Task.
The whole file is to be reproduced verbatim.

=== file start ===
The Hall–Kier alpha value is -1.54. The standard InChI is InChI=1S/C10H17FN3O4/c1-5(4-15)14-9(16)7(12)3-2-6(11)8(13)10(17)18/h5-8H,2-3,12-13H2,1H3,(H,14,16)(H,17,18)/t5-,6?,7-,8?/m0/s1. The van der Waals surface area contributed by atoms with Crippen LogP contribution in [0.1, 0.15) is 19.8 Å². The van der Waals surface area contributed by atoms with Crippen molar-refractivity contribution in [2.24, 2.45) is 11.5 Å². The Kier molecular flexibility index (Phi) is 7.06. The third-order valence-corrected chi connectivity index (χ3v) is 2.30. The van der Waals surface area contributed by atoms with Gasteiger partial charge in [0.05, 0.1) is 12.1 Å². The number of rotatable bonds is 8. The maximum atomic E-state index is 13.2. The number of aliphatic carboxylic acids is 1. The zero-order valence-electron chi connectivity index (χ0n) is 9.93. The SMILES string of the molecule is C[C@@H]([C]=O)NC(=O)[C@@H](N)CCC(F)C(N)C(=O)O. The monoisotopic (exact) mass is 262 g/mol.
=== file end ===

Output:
The Hall–Kier alpha value is -1.54. The standard InChI is InChI=1S/C10H17FN3O4/c1-5(4-15)14-9(16)7(12)3-2-6(11)8(13)10(17)18/h5-8H,2-3,12-13H2,1H3,(H,14,16)(H,17,18)/t5-,6?,7-,8?/m0/s1. The van der Waals surface area contributed by atoms with Crippen LogP contribution in [0.1, 0.15) is 19.8 Å². The van der Waals surface area contributed by atoms with Crippen molar-refractivity contribution in [2.24, 2.45) is 11.5 Å². The Kier molecular flexibility index (Phi) is 7.06. The third-order valence-corrected chi connectivity index (χ3v) is 2.30. The van der Waals surface area contributed by atoms with Gasteiger partial charge in [0.05, 0.1) is 12.1 Å². The number of rotatable bonds is 8. The maximum atomic E-state index is 13.2. The number of aliphatic carboxylic acids is 1. The zero-order valence-electron chi connectivity index (χ0n) is 9.93. The SMILES string of the molecule is C[C@@H]([C]=O)NC(=O)[C@@H](N)CCC(F)C(N)C(=O)O. The monoisotopic (exact) mass is 262 g/mol.